Samsung has dabbled with the smartphone/compact camera angle before, most recently with the Galaxy S4 Zoom, but it's so confident in market expansion that it has created an all-new range identity. While many might think that its latest phone come camera is a natural successor to the S4 Zoom, the company is keen to stress that it is a standalone product. And most likely the first in a new off-shoot line-up.

The Samsung Galaxy K Zoom will be released globally from the end of May and Pocket-lint had a brief play with a production sample ahead of the official announcement event in Singapore and we have to say that, being experienced with the Galaxy S4 Zoom and Galaxy Camera devices, this does feel different.

We and, most likely, Samsung see this latest device as more of a rival to the Nokia Lumia 1020 than the S4 Zoom. While it houses a 10x optical zoom lens it retains a slim enough body to still keep within respectable smartphone territory. Its only 20.2mm at its thickest point (16.6mm at the edges) and that keeps it within comfortable limits. The S4 Zoom was a chunky beast, this is not.

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It's also a decent mid-level phone, with many specifications that are even above and beyond other smartphones in that category. For starters, it's a 4G handset with Samsung's own Hexa-core Exynos processor (1.3GHz quad-core and 1.7GHz dual-core). There is 2GB of RAM on board, NFC, dual-band Wi-Fi, and Android 4.4 KitKat supported by Samsung's own latest TouchWiz user interface.

On board storage tops out at 8GB, but the SD card slot is capable of expanding that by up to a further 64GB. And we can safely say that in operation, as a smartphone, it moves quickly and efficiently.

The only concession it makes on the phone side, in our opinion, is that it only features a 720p Super AMOLED display rather than a Full HD one, but at 4.8-inches, it's plenty big enough and represents a lot of real estate if you consider it against similarly pitched compact cameras, let alone other phones.

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Its camera functionalities are certainly aiming for the stars. The 10x optical zoom lens - 24-240mm, F/3.1-6.3 - is accompanied by a 20.7-megapixel BSI CMOS sensor. It has optical image stablisation on board and a dedicated image processor.

Next to the lens there is a xenon flash and an LED autofocus assist light. And there are more camera modes and features to aid your photography than you can shake a stick at.

As well as the ability to record 1080p/50 video (1080p/60 in the US), a whole smorgasbord of smart modes are available from the off - too many to really go into here, you'll have to wait for Pocket-lint's full review for that. But a few caught our eye initially.

On the auto settings, not only do you get an autofocus box, which focuses on the point where you tap the screen, but an auto exposure. After setting the focal point, you can then set which part of the scene you want to take the exposure reading from. This is designed to help prevent photos being under or over exposed in certain areas.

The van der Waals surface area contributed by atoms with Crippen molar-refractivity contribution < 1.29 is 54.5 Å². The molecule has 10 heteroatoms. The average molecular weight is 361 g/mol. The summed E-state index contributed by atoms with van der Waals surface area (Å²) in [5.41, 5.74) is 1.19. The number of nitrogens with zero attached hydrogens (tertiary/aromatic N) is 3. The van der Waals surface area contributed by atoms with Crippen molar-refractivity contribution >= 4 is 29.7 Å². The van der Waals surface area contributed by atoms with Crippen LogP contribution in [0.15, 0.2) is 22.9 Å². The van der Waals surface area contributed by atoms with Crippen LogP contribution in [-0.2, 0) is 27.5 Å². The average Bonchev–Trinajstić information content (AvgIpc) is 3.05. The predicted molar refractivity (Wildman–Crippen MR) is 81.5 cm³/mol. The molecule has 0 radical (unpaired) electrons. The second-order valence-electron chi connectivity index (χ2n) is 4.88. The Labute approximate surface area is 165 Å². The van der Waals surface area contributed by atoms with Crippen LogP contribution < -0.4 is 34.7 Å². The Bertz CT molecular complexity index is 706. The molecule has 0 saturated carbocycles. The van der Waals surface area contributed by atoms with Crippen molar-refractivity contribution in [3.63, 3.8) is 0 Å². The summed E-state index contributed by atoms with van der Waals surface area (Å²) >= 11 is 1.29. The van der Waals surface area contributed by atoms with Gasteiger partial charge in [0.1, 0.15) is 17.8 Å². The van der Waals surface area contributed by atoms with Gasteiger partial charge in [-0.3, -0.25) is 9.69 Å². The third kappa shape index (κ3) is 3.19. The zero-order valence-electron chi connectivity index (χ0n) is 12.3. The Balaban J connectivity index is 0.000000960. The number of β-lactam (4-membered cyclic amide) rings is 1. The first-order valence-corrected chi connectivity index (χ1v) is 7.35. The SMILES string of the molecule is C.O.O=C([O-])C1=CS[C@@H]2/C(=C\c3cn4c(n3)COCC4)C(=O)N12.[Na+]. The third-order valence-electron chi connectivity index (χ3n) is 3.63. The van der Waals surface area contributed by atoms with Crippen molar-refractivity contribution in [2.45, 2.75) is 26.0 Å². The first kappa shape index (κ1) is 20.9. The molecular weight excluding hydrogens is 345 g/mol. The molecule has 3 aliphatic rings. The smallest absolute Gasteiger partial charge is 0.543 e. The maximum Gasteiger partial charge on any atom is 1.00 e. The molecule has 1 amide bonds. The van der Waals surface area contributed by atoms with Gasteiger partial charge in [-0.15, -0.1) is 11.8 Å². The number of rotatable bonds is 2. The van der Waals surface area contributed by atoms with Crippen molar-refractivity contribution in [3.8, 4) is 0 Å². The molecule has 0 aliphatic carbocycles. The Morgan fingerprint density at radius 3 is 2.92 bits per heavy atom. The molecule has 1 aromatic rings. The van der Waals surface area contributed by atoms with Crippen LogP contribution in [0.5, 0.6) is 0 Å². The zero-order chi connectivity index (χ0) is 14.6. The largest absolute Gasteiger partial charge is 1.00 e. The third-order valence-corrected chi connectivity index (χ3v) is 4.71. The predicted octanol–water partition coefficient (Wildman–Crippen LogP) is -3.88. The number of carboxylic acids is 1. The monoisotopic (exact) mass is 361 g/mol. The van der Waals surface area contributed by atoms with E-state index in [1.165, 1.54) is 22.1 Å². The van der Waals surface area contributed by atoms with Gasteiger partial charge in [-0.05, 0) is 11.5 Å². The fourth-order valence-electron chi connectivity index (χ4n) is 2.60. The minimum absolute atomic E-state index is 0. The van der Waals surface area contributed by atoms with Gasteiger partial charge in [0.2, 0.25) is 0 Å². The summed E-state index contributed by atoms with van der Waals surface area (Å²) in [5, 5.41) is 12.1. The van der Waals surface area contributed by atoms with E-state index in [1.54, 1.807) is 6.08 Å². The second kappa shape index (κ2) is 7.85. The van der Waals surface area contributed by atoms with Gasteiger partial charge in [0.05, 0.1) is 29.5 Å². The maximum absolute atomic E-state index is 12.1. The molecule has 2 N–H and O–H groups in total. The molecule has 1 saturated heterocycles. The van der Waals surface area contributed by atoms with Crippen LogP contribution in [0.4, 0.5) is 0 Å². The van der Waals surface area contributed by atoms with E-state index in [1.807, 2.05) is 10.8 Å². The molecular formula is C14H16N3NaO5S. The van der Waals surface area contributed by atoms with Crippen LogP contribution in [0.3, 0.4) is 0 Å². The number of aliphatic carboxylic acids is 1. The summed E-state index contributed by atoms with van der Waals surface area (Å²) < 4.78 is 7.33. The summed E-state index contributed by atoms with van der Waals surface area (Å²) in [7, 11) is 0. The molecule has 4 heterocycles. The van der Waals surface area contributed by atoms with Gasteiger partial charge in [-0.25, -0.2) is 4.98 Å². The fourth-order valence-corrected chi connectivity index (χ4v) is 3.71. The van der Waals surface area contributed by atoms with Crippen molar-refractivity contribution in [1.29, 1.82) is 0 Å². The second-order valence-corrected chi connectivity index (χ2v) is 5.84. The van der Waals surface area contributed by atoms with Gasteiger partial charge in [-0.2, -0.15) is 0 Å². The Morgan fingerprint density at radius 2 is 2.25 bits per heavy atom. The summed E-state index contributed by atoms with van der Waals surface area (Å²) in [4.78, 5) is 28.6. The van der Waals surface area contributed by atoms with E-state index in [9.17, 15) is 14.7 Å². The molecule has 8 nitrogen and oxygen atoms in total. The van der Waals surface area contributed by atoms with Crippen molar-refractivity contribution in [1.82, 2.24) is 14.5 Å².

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The Galaxy K Zoom also features object tracking - which keeps a subject in focus, even when in motion - and smile and blink detection for portraits. However, we were particularly interested in Pro Suggest mode.

This new mode suggests different filters or smart modes you could use depending on automatic readings of the scene. You can also save your own settings based on certain circumstances and, through a Pro Suggest Market, upload yours or download ones made by other Galaxy K Zoom owners. It's a bit like Lightroom presets, with the marketplace being a free and rapidly expanding community sharing scheme. In fact, it's more like the car skins uploaded and available for Forza Motorsport 5 on the Xbox One, but we digress.

Finally, in keeping with the zeitgeist, there's a specific Selfie Alarm mode too. Because you are more likely to want to use the 20.7-megapixel camera than the 2-megapixel snapper on the front for your selfie pics, the mode enables you to select on-screen where you think your face will appear, will beep and take a few shots for you to choose the best one.

As Samsung recognises that the Galaxy K Zoom will be predominantly used by people who value their photography, it has also introduced an Instant Camera mode. Press the volume and shutter buttons from the lock screen and the camera will be ready to take a picture within 0.3 seconds. We tried it and it worked well.

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We were also impressed by the quality of the pictures we took in our hands-on session, especially as the room we were in was not particularly bright and the ambience was mainly provided by spot bulbs. Without flash enabled it took colourful, bright pictures that looked sharp on the 4.8-inch display. We can't be absolutely sure they would retain brightness when uploaded from the camera, as we were not allowed to keep our sample pics because the software is not yet final, but we can safely say that few smartphone cameras would perform as well.

Again, we'll have to wait for the full review to find out more about how the Galaxy K Zoom performs in the field (probably literally, considering Pocket-lint's penchant for taking pictures of farm animals) and you can expect that around mid- to late-May.

It's something we're certainly looking forward to as from our initial play, the new device range has a lot of promise.

The Samsung Galaxy K Zoom will be available in the UK and other regions from the end of May. It will come in three colours: charcoal black, shimmery white and electric blue. Price is yet to be confirmed.